Ravenlore Tiny House Tour

Tiny House Giant filmed a video of the Ravenlore. Enjoy this tiny house tour with Nicki The Firefighter from Savannah.

Going small doesn’t mean you can’t also go bold.

The Ravenlore, Nicki the Firefighter, and Tiny House Giant Journey made Good Housekeeping the 2nd week in January, 2015.

Here is an except;

What do you get when you smush together Victorian painted-lady style and minimalist living? This seriously adorable home from Tiny Green Cabins. Its candy-colored siding, trim, and roof just might make it the coolest tiny house we’ve ever seen.

But the home’s rainbow exterior isn’t the only surprising thing about it. A lap around the inside reveals a shocking amount of amenities artfully crammed into the 176-square-foot-space. A relatively large closet, clever hidden storage, a desk space, and a light-flooded kitchen offer the home full-size function in the small space. Still, we’re pretty sure it’s the pastel paint that will always make the owner (and passersby!) smile.

To read more click here: Good Housekeeping

 

Be Sociable, Share!

Firefighter buys a super tiny house

And you will not believe what she did!Nicki the Firefighter

In early May, we received a phone call from Nicki the Fire Fighter who lives in Savannah, Georgia. She had fallen in love with the Ravenlore tiny house and wanted to start the process rolling for purchasing it along with some changes. The list included eliminating the sleeping nook for a larger kitchen, adding a sink to the bathroom, and taking advantage of a sale we were holding, “Buy a Wildflower, Ravenlore, or Prairie Rose and get a 600 watt solar package for 2000 off” and could she select the paint colors. She loved the Carpenter Gothic architectural details of the Ravenlore tiny house and wanted it to “look like the Easter Bunny threw up all over it.”

Nicki is a firefighter, paramedic, and 1st responder in the Savannah, Georgia area and is passionate about life and her career. Some of her activities include kayaking, surfing, bike riding and exploring new places.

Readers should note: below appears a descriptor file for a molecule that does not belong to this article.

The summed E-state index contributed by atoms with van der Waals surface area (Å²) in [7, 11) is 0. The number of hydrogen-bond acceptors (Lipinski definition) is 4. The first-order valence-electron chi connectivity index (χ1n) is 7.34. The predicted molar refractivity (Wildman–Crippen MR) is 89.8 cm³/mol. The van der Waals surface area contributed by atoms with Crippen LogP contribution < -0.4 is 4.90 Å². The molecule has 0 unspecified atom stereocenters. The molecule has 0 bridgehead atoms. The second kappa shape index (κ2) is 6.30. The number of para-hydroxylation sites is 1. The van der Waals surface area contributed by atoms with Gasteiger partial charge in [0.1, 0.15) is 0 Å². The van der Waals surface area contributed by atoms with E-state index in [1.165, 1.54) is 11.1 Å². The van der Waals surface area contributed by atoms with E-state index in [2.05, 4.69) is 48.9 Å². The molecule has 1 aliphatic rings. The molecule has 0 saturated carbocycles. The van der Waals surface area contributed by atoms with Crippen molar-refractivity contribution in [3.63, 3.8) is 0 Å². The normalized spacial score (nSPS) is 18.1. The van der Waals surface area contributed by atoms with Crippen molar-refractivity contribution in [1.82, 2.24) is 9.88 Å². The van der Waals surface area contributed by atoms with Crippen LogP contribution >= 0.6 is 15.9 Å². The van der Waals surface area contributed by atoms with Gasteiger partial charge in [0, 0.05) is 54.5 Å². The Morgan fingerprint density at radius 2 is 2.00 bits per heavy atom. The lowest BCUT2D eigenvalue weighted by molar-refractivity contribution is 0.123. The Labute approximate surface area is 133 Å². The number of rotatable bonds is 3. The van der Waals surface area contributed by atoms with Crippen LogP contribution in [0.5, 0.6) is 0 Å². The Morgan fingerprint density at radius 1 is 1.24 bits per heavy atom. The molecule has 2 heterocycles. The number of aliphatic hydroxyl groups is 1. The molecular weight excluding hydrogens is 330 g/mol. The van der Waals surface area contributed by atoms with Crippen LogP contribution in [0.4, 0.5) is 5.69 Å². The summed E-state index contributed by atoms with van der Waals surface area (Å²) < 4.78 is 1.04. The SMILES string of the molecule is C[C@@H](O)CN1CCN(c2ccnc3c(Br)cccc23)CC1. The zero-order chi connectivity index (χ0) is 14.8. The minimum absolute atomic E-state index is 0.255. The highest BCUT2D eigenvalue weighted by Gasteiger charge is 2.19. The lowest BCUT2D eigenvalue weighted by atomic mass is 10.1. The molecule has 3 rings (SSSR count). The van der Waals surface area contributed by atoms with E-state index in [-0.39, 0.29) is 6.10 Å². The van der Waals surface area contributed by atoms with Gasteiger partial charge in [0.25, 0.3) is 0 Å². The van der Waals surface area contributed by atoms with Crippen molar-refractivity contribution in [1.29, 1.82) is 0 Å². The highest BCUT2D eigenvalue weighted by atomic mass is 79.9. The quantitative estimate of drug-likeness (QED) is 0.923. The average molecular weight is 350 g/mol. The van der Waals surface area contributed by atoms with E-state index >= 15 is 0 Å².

Nicki 2

 

She also likes to runs marathons……in full gear.

 

 

After we had it framed and sided, Masking 101

we started adding some color10622733_771073939616074_5362068251847797207_n

And more colormore tiny house color

And some more color1966108_10153365589384937_3958702924510469456_o

Then HGTV Tiny House Hunting called with the question; “do you know of any unique tiny houses that are close to completion that we could use in a new series? ” And Jim referred then to “Nicki the fighter” and she said “yes”
The crew showed up at the build site to shoot some film for “Nicki the Firefighter” episode with this film crew.
Tiny House Hunting Film Crew

Tiny House Hunting Film Crew

After which we finished the tiny house and the Ravenlore left for Savannah, Georgia and Tiny House Giant Journey filmed it as the courier was backing it into place for an open house that Nicki the firefighter had scheduled so all of her friends could see her new home. He even caught the jets overhead as he used hand signals to direct the driver. Pretty cool video and click the link below.

 

Be Sociable, Share!

Healthy Living in a Tiny House

Or Living Healthy

Guest post by Corinne from mychemicalfreehouse.blogspot.com

 Now that you have a green home to call your own, you want to make sure the furniture you bring in is not contributing VOCs or toxic particles. Finish off your non-toxic abode with healthy furnishings:

Tiny Green Cabin

Tiny Green Cabin

 Mattresses

 The most important item inside you house is your mattress because of how much time spent we spend in bed as well as your proximity to the substances that they offgas. Try to avoid toxic materials like polyurethane, synthetic latex and flame retardants.

 IKEA’s Sultan Heggedal is the most accessible option for someone that is not extremely sensitive. It uses mostly natural materials with 15% synthetic latex. It does not contain flame retardants. The cost is $900 For a queen.

 For 100% natural options go with either natural latex – like this one from Nest Bedding ($900 for a queen), or a 100% wool mattress from Shepard’s Dream ($1200 for a queen).

Bed Frame

For a bed frame in a tiny house you might need to build-in slates like I did, or use a low lying futon base finished with a natural sealant.

Sofa

 Sofa’s are tricky – I haven’t seen a conventional sofa that is safe. They all use polyurethane foam, glues and flame retardants. In my tiny house I’m having a carpenter make me a base out of maple (and the glue of my choosing), with a custom sized piece of natural latex on top. This is a good option when you need a custom sized sofa as well.